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What do Catholic the Church think about ashes

The Catholic Church: cremation, cremated remains and scattering ashes

Previous postings have referred to the Catholic Church requiring the burying or interring of a loved ones ashes, very recently I came across this very comprehensive article explaining why. I have copied in full and the author has been credited at the bottom it a) it is well written, b) concise c) well referenced, and finally d) fascinating.

However for those is a rush, basically the body is not just a carrier of the soul it is as important as the soul, so the Catholic Church would prefer the body to be intact (i.e. burial), cremation is fine so long as it is not to done deny that person’s belief.  And don’t split or scatter the ashes as this would separate the body. So here is the article:

What The Church Teaches About Cremation

A Catholic interviewer recently asked Emilio Estevez why his new movie “The Way,” which is so respectfully full of Catholic imagery, has its main character (Martin Sheen) scattering the ashes of his son, a practice forbidden by Church law? Estevez answered that the “character of Tom is a lapsed Catholic. He wouldn’t be formed in canon law.”

Sheen’s character may have a reasonable excuse, but not so the rest of us. What does the Catholic Church teach about cremation, and why?

The short answer about cremation is that a Catholic may be cremated, so long as the reason for doing so is not contrary to the Catholic faith—though the church does prefer a traditional burial (Code of Canon Law, 1176, Section 3). The remains are to be entombed or interred in a cemetery or columbarium, and are not to be scattered or rest in a person’s house or be split between several people or be fused into jewellery.

Let’s back up and look at the why.

Every single teaching of the Catholic faith, no matter how minute, is rooted in the person of Jesus Christ. “In the beginning, when God created the heavens and the earth … God created man in his image …” (Gen 1:1, 27a). Human beings, body and soul, were always designed to be images of his divine being. Centuries later, when the Word was made flesh (Jn 1:14), human and divine were fused permanently. When our Lord suffered and died on the cross, he defeated death for all mankind, because God died, in his humanity. When he rose from the dead, he was not a ghost but fully human, with a human body—glorified and perfected, but authentic, as evidenced by his apostles touching his hands and side (Lk 24:38-40; Jn 20:24-29), and by the food he ate with them (Lk 24:41-43; Jn 21:13-14). It was not his spirit alone that was resurrected, but his body with his soul, united just as he was before his death. When his time to visit his apostles on earth was again completed, he did not die but ascended into heaven. He who came down to earth a spiritual God ascended into heaven both body and spirit.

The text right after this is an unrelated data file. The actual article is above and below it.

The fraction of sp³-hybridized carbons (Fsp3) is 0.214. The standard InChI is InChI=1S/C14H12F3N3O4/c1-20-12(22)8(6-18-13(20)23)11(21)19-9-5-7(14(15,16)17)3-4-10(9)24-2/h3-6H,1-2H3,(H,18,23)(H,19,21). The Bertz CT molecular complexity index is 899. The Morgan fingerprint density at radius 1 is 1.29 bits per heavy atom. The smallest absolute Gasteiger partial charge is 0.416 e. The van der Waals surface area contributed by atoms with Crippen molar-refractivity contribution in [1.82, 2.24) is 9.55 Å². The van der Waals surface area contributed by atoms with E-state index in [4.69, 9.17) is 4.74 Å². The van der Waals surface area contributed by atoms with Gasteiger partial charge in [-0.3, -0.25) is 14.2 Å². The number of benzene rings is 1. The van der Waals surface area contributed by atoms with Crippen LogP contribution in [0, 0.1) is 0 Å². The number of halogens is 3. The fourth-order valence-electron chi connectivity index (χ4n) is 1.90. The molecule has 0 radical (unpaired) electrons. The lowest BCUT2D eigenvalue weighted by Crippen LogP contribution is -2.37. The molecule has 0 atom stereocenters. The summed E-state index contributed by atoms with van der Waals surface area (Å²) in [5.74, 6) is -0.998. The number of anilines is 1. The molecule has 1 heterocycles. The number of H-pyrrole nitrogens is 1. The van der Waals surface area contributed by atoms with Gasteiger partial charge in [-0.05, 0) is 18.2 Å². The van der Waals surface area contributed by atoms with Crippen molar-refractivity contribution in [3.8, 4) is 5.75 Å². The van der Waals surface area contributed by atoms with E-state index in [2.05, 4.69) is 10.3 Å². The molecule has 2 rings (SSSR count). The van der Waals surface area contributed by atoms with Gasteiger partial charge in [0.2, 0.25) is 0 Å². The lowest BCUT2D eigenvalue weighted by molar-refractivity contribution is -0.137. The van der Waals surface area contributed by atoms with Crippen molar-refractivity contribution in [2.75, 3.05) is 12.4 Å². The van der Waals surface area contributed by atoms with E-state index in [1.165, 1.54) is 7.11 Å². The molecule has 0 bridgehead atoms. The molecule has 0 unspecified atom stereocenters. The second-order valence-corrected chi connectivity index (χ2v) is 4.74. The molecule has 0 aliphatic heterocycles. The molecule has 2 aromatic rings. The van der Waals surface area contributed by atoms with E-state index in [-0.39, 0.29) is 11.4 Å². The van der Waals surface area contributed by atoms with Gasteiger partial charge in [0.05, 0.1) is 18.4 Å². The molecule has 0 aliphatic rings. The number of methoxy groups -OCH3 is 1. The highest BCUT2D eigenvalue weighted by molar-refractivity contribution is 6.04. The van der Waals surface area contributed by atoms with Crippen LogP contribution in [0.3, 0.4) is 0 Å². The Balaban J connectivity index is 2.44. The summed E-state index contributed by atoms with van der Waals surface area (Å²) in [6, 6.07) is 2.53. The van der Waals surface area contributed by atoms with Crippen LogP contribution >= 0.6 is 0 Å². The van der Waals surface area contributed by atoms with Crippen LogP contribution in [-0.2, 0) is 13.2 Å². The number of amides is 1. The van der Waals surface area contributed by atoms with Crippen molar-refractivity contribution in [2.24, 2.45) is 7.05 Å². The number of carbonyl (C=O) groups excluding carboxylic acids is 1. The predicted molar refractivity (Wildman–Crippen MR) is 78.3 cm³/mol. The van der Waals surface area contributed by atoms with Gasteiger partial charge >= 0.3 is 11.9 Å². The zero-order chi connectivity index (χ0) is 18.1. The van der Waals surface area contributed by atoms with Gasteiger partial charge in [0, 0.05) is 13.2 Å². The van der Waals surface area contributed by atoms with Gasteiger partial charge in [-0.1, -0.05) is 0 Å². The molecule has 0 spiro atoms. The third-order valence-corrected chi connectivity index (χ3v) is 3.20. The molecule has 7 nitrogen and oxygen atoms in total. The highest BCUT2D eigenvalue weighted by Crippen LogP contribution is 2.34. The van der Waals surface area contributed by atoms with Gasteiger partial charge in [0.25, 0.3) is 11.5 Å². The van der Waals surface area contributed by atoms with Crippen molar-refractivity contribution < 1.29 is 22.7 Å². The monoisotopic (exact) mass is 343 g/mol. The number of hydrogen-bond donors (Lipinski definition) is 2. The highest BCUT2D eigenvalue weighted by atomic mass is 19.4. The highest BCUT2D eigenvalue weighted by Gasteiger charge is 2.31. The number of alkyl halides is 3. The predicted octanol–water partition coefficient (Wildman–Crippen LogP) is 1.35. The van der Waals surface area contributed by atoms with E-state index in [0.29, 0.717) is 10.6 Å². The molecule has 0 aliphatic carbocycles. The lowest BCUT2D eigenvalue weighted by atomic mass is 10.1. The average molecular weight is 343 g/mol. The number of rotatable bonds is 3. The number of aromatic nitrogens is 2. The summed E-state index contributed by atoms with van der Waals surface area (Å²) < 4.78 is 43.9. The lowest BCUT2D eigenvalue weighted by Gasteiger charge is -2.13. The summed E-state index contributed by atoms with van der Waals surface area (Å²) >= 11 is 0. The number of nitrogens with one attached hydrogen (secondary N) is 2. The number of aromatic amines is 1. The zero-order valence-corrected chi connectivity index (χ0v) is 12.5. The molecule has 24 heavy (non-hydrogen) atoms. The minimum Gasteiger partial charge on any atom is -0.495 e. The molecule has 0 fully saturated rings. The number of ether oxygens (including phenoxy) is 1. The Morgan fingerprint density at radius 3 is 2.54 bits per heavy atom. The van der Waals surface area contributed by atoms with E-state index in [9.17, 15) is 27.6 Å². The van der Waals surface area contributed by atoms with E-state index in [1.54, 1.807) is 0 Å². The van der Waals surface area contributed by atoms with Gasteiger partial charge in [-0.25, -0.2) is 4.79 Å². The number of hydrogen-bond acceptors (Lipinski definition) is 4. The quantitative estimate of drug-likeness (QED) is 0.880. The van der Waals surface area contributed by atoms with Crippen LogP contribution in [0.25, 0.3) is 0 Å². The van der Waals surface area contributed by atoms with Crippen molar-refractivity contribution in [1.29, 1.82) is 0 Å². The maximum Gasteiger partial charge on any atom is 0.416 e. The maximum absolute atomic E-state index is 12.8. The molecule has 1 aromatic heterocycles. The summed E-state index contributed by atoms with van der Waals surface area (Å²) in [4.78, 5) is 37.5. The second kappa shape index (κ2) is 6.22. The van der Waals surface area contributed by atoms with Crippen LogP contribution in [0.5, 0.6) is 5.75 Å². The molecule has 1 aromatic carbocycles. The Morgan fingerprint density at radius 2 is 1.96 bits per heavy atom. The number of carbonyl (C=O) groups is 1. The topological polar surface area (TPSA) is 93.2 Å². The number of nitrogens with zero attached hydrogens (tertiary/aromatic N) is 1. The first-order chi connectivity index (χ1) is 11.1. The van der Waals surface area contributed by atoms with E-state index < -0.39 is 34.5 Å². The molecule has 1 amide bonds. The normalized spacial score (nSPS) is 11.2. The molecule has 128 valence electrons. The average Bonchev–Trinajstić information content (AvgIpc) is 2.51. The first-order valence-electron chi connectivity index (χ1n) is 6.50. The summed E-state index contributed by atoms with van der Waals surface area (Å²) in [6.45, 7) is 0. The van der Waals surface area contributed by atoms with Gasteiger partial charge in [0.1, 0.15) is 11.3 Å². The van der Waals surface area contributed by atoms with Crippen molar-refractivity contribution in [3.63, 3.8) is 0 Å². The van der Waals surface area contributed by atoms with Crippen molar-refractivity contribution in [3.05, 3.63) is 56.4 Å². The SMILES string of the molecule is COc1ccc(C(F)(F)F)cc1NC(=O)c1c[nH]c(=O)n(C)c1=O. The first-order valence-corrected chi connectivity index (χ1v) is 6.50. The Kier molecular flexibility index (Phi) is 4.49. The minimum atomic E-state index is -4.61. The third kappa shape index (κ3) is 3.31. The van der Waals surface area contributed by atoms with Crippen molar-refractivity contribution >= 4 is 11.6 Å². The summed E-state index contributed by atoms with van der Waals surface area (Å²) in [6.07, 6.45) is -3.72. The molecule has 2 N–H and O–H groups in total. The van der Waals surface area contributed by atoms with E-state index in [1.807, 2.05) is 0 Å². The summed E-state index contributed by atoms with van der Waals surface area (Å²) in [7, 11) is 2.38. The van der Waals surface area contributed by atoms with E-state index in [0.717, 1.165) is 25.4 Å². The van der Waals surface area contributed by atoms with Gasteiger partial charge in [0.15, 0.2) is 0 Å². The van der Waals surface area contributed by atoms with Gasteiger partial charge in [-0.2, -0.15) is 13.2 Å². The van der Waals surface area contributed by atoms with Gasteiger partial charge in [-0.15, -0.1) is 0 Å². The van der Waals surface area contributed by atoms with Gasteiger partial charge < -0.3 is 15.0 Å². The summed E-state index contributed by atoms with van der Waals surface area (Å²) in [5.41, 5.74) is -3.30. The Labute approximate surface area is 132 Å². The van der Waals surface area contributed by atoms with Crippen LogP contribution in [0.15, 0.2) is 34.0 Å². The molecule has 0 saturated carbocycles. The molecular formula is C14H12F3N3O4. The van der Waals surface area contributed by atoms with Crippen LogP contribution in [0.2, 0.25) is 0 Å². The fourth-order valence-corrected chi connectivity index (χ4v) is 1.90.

Heaven is not a place where we turn into angels or our spirits float around lazily. In heaven, the second Person of the Holy Trinity is bodily present, and we will worship him with our spirits united to our glorified bodies.

It is because of our Lord’s incarnation that we are to respect our bodies. Our bodies are not mere casings for our souls. Quite the contrary: our bodies are every bit as much a part of us as our souls are.

The church has always preferred the burial of the body to cremation because “in baptism the body was marked with the seal of the Trinity and became the temple of the Holy Spirit …” (Order of Christian Funerals, 19). Still, cremation has long been allowed for legitimate reasons (in ancient times, this usually meant war or plague—many corpses together with hygienic concerns).

In the late 19th century, however, the practice of choosing cremation specifically to deny belief in the church’s teachings (including the resurrection of the body) rose to popularity, and so in 1886 the church banned cremation. In 1963, however, it was realized that most cremations are chosen for neutral reasons like cost and mobility, and so the ban was lifted, with the caveat above.